The passenger- and freight-rail awards include:
• $3.3 million to Norfolk Southern Railway to construct new connections and double track to improve operations at the Bison Yard in Buffalo;
• $3.1 million to the Central New York Railroad of Cooperstown to rehabilitate railroad track in Delaware and Broome counties;
• $2.3 million to MTA Long Island Rail Road to rehabilitate the Cypress Avenue railroad bridge;
• $1.9 million to Middletown & New Jersey Railroad LLC to rehabilitate railroad track in Orange County;
• $791,000 to Adirondack Railway Preservation Society to construct a maintenance and repair facility in Utica for the Adirondack Scenic Railroad; and
• $567,000 to Mohawk, Adirondack and Northern Railroad Corp. to repair culverts and bridges on the Lyons Falls and Rome Branch lines. Two crossings also will be rehabilitated.
For a complete list of projects, click on this link.
The head coach of the team with the highest points percentage in each conference at the conclusion of play on Dec. 31, 2014, will be named that conference’s head coach for the 2015 AHL All-Star Classic presented by Turning Stone Resort Casino, which will take place Jan. 25-26 in Utica, N.Y.
In addition, one head coach from each conference will be selected by league President and CEO David Andrews to fill out the All-Star coaching staffs.
Four teams remain mathematically alive for the best record in the Eastern Conference; two teams can still secure the top spot in the West:
Eastern Conference leaders (through Dec. 21) .750 – Mike Stothers, Manchester Monarchs .707 – Rob Zettler, Syracuse Crunch .683 – Jared Bednar, Springfield Falcons .617 – John Hynes, Wilkes-Barre/Scranton Penguins
Western Conference leaders (through Dec. 21) .741 – Travis Green, Utica Comets .690 – Gerry Fleming, Oklahoma City Barons
Rosters for the All-Star Classic will be announced in early January, and AHL fans will have the opportunity to determine the starting lineups for the 2015 AHL All-Star Game through on-line fan balloting.
A pair of wins this weekend would ensure the spot for Green. Utica hosts the Adirondack Flames on Friday and the Lake Erie Monsters on Saturday.
A locomotive at the safety-challenged Metro-North railroad went through a red light this morning and swiped a train with passengers on it at Grand Central, sources said. The train had originated in Poughkeepsie.
No one was hurt because the locomotive was going under 10 mph when the collision happened at 11:30 a.m., officials said.
The train reversed itself back to Grand Central, except for two cars which were detached from the train for the investigation. About twenty passengers in those cars walked up to the other four cars.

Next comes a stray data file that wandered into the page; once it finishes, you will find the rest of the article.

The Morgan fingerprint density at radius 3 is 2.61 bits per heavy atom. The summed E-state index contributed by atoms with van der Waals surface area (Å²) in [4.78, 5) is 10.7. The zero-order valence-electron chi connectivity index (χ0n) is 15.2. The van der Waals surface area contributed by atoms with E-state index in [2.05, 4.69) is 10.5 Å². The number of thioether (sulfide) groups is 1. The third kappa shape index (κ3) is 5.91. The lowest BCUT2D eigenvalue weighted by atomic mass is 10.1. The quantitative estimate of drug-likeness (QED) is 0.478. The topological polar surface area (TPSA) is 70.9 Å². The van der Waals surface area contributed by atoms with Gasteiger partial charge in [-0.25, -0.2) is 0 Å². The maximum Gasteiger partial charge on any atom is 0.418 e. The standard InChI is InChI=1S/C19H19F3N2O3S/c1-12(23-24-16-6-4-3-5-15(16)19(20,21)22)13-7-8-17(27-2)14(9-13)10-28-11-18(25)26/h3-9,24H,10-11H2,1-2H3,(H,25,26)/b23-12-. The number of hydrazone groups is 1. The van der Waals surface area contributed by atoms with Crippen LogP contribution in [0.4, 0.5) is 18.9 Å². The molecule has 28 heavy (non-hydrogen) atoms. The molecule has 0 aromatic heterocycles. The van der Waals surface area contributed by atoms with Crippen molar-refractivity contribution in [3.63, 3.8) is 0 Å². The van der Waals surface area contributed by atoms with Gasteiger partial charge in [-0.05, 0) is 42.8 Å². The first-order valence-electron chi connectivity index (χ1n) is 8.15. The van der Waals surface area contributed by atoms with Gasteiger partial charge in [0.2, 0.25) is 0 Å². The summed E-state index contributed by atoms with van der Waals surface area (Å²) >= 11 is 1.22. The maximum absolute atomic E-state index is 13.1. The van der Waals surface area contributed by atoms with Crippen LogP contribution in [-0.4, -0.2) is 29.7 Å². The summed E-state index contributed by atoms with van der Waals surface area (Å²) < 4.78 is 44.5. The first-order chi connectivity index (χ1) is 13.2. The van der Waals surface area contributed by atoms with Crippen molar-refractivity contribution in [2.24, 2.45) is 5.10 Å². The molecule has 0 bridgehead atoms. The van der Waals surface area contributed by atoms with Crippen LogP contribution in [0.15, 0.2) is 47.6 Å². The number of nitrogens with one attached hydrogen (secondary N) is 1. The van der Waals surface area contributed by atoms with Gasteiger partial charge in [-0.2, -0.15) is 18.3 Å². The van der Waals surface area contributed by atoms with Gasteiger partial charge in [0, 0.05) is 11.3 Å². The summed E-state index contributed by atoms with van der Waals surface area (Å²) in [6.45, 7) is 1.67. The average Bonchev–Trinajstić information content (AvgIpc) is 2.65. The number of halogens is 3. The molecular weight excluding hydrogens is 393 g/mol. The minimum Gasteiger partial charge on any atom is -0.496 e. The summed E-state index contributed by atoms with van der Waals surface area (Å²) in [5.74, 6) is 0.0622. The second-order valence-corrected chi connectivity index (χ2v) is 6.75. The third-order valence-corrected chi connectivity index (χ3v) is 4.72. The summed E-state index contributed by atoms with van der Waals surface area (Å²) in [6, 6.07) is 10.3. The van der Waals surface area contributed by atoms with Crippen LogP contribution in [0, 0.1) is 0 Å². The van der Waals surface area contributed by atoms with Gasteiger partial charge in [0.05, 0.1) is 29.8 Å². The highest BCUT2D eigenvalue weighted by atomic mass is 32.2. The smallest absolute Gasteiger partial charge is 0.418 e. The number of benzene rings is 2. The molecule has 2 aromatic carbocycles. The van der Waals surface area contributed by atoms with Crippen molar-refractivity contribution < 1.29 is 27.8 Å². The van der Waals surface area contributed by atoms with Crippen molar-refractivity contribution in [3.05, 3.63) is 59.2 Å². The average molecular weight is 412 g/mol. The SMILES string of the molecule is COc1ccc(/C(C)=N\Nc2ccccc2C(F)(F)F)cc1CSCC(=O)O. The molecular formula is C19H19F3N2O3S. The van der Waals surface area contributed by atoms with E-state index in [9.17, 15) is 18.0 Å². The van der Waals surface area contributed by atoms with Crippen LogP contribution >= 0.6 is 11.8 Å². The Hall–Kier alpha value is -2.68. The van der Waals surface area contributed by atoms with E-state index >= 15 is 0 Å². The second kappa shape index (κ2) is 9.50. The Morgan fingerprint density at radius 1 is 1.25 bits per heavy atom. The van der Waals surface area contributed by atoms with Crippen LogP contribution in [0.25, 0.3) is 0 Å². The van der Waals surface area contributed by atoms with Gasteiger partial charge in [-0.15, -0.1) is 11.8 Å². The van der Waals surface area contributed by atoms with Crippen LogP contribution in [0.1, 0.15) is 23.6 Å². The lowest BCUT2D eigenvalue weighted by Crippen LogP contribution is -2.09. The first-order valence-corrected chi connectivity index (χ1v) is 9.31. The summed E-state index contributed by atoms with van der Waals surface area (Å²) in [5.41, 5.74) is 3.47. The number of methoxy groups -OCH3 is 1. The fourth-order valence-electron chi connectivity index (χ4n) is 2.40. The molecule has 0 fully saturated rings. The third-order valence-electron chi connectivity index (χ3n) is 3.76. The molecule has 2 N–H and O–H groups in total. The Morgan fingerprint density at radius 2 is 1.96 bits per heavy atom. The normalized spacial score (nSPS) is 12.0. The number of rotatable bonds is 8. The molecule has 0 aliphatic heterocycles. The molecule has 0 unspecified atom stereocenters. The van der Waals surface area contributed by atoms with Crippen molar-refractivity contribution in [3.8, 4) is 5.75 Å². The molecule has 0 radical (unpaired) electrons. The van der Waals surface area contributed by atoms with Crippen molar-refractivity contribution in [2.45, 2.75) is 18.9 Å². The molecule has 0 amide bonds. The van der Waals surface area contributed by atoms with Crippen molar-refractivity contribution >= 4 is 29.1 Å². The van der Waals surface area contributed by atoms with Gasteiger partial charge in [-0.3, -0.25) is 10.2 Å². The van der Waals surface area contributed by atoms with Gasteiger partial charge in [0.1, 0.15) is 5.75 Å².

It had been switching from one track to another when it happened.
It happened at the north end of the station’s track complex, about a mile from its concourse.
A Metro-North spokesman said the incident is under investigation.
In December 2013, an engineer from the railroad dozed off and derailed a train in the Bronx, killing four people.
The National Transportation Safety Board is investigating the railroad for five accidents, including that derailment.
Metro-North has tried to overhaul its safety culture by putting less of an emphasis on its on-time performance and hiring a new president.
2014 is almost in the books and it’s been a wild ride! We’ve posted a lot of articles and blogs that we hope have been useful to you this year. As usual, we like to go back and see what piqued your interest so we can find themes and topics to update in the new year.
In reviewing the stats, we have yet another mixed bag. By a wide margin, our single most viewed article was Ken Kinlock’s “Where Will EDI Go- When VANs No Longer Interconnect” (read it HERE), a summary of how EDI processes are affected by an ongoing business dispute between two large players. Ken also mined the same topic for his “Recommended Next Steps for Open Text” blog (read HERE), which was also one of the top articles of the year.
Lastly, the prolific Ken Kinlock contributed a number of articles related to supply chaincontrol towers, a couple of which ended up on our ‘Best of’ list for this year. Both “Supply Chain Intelligence: Utilizing the Services Hub” (read HERE) and “Supply Chain Intelligence: Using Your Visibility (2 parts)” (read HERE and HERE) are worthwhile reads that can help you understand the growth in this aspect of supply chain technology. Ken has covered this topic like a rug and several of his other articles on control towers are likewise extremely informative.